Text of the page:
CES 2021: Pandemic Spurs Innovation in Consumer Electronics
January 19, 2021: The four-day, all-virtual Consumer Electronics Show 2021, while smaller than a typical physical CES show, still featured close to 2,000 exhibitors and more than 100 conference sessions. Presentation topics, along with the products on display, reflected an industry that has faced challenges over the past year, like any other. But consumer electronics firms have also innovated to help drive and support many of the critical changes implemented at record speed across industries.
“Everybody has been flying by the seat of their pants,” said Rick Webb, COO of Timehop, a nostalgia app, in a presentation. “It’s been radical improvisation as opposed to experimentation.”
Licensing had a relatively small presence at this edition of the show, although there were a number of licensors (e.g., Blaupunkt, AT&T via Equity Brands) and licensees (Spectra, Skoog) exhibiting. But a number of the trends highlighted at CES are having an impact on the licensing business. Following are our observations about some of them.
The pandemic has, as expected, given rise to a number of tech products that support safety, notably sanitizing devices and next-gen masks.
On the mask front, exhibitors were offering high-tech versions that allow increased comfort and airflow, as well as connectivity. AirPop launched a line of consumer face masks that boast a better fit for all face shapes and improved filtration, airflow, and breathability, while Nexvoo was touting its clear smart mask, which provides UV light disinfection and integrates quiet, three-speed, brushless micro-fans.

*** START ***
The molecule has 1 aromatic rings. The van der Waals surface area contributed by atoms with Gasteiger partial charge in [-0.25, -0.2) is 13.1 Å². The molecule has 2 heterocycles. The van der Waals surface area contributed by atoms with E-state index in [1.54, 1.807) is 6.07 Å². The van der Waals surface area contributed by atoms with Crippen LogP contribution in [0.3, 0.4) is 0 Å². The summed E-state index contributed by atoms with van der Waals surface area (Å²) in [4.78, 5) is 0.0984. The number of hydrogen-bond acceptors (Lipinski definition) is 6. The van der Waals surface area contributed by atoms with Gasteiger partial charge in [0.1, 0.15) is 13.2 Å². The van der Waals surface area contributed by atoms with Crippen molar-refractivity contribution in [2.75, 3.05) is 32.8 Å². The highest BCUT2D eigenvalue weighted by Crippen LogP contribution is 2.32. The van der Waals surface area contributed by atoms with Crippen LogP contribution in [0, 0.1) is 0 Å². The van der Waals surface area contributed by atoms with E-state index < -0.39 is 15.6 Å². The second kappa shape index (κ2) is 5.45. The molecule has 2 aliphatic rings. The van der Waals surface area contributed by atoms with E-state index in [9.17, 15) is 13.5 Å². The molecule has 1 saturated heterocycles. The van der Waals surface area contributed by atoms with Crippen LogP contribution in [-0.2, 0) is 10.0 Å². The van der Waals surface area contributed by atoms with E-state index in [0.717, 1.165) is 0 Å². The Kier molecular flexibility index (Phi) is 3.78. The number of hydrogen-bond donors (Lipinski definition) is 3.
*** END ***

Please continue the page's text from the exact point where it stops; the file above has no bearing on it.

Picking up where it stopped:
Hubble Connected introduced the MaskFone, a medical-grade N95 mask with a built-in microphone and earbuds, as well as connectivity with the wearer’s smartphone. Even gaming peripherals maker Razer got into the act, introducing a mask concept design called Project Hazel, which has detachable active ventilators, smart ports that regulate airflow and filter out 95% of particles, a built-in microphone, and a clear design (along with lights for nighttime use).
A number of companies introduced products for sanitizing and disinfecting. Panasonic showed a NanoE air-purification device to make flying safe. Seoul Semiconductor exhibited Violeds, a UV LED light technology that disinfects within a second. Ubtech and LG were touting disinfecting robots. And a device called Blue uses electrolysis to produce 350 milliliters of disinfecting and detergent cleaning solution from 98% tap water and 2% natural ingredients in 10 minutes.
For public health, Clean Motion offered a self-disinfecting door handle, while Smart Sanitizer offered a kiosk that distributes hand sanitizer and also offers a screen for advertising messages. Steri-Write is a touchless sanitizing and distribution device for shared pens and styluses.